After leaving the cemetery, Mike seeks answers from a local psychic. He explains the strange happenings that occurred, and the fear he exhibited when confronted with the specter of Death. Mike is instructed to place his hand within a black box, but when he does, he is seemingly attacked by the physical manifestation of his fears following Tommy's death. Mike is then told to release his fear, the only thing that is keeping him trapped, which allows him to remove his hand, unharmed. This bit of enlightenment is quickly forgotten, but will play an intricate role in his self discovery later in the plot.
We next find Mike following his brother Jody from the bar accompanied by the Lady in Lavender. Mike is still deeply confused and conflicted by his feelings, which brings him back to the cemetery to watch as Jody and the Lady become intimate. It is only then that Mike realizes the Lady is no lady at all, but the Tall Man, and that Jody, too, has given in to his secret desires. Linking homosexuality with death, Mike runs screaming from the cemetery, which sends Jody hurling after him. Jody attempts to comfort Mike and reassure him, but Mike's unnatural fears of death prompt them both to return to the cemetery to confront "The Tall Man."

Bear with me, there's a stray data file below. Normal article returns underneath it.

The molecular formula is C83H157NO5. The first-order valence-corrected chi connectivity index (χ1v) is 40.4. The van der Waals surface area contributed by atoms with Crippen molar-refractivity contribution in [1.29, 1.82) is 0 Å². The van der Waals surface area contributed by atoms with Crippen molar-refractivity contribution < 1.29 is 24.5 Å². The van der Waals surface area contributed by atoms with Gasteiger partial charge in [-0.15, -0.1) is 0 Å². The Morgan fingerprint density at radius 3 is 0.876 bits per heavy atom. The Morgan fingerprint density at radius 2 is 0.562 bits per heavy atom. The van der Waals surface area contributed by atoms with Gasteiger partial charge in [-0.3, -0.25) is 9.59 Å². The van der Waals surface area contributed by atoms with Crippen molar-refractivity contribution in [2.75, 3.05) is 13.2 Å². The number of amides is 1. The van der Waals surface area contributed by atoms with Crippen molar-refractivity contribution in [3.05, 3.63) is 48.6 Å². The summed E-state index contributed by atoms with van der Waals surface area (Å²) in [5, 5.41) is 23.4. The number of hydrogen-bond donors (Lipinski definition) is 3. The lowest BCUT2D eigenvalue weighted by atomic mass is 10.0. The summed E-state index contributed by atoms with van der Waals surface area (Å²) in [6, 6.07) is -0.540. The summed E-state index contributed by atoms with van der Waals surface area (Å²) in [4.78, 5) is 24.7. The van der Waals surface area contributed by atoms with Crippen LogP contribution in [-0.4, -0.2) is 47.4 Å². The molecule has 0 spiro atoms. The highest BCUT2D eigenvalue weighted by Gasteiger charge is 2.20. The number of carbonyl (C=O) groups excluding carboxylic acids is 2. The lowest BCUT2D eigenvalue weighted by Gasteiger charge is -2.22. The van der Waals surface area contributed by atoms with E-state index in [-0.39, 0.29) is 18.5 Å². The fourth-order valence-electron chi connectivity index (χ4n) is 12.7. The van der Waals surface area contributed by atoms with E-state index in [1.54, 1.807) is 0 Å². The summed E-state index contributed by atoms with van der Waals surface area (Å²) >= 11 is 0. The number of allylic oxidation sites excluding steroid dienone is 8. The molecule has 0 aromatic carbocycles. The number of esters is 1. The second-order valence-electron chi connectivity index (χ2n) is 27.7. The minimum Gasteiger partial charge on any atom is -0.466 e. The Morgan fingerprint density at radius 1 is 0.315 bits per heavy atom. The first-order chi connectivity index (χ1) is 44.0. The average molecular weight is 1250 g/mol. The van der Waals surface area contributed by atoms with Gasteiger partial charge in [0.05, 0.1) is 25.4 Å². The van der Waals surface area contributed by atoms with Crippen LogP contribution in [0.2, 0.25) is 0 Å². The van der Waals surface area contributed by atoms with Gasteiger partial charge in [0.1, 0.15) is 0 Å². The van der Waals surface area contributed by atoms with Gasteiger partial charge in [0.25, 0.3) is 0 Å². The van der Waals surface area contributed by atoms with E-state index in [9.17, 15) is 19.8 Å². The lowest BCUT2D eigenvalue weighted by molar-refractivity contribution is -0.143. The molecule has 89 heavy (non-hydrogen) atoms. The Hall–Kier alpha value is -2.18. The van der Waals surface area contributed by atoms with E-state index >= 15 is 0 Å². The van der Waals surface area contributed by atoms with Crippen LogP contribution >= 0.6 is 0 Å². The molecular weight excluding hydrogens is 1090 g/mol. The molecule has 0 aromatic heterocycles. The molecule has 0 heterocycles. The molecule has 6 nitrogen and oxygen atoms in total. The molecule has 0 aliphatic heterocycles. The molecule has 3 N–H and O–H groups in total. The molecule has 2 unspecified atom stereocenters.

Each time that Mike or Jody grows closer to opening the secret door in the mortuary, the door which will unlock their "true" inner selves, they are hunted down by the Tall Man and sent fleeing in to the night. They discover that they are not alone, however, and that even their parents had fallen victim to this "otherworldly invader." At this point, Reggie has also become entangled in the mystery, joining Mike and Jody in their endeavors. It is Reggie who proposes that the group destroys the Tall Man in order to defeat Death. In a final act of defiance, the group finally casts their fears aside and enter the last room in the mortuary, where they discover that the people they had feared dead have only been transformed, reborn.